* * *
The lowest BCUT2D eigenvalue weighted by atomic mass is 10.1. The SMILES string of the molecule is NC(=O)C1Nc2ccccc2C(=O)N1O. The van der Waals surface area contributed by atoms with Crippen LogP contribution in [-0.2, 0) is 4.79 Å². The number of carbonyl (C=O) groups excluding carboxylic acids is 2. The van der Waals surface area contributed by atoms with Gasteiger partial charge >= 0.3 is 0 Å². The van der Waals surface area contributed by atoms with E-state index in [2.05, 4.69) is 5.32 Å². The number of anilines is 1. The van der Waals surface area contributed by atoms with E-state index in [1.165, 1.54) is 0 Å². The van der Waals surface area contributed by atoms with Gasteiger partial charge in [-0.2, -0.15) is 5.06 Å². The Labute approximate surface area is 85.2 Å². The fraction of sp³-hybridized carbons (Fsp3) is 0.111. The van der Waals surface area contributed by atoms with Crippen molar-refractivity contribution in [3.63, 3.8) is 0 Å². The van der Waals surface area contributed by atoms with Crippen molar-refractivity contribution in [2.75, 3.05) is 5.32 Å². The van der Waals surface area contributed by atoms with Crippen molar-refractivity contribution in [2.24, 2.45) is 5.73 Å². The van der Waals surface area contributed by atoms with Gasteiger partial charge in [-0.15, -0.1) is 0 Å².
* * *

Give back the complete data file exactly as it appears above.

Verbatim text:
The lowest BCUT2D eigenvalue weighted by atomic mass is 10.1. The SMILES string of the molecule is NC(=O)C1Nc2ccccc2C(=O)N1O. The van der Waals surface area contributed by atoms with Crippen LogP contribution in [-0.2, 0) is 4.79 Å². The number of carbonyl (C=O) groups excluding carboxylic acids is 2. The van der Waals surface area contributed by atoms with Gasteiger partial charge >= 0.3 is 0 Å². The van der Waals surface area contributed by atoms with E-state index in [2.05, 4.69) is 5.32 Å². The number of anilines is 1. The van der Waals surface area contributed by atoms with E-state index in [1.165, 1.54) is 0 Å². The van der Waals surface area contributed by atoms with Gasteiger partial charge in [-0.2, -0.15) is 5.06 Å². The Labute approximate surface area is 85.2 Å². The fraction of sp³-hybridized carbons (Fsp3) is 0.111. The van der Waals surface area contributed by atoms with Crippen molar-refractivity contribution in [3.63, 3.8) is 0 Å². The van der Waals surface area contributed by atoms with Crippen molar-refractivity contribution in [2.75, 3.05) is 5.32 Å². The van der Waals surface area contributed by atoms with Crippen molar-refractivity contribution in [2.24, 2.45) is 5.73 Å². The van der Waals surface area contributed by atoms with Gasteiger partial charge in [-0.15, -0.1) is 0 Å².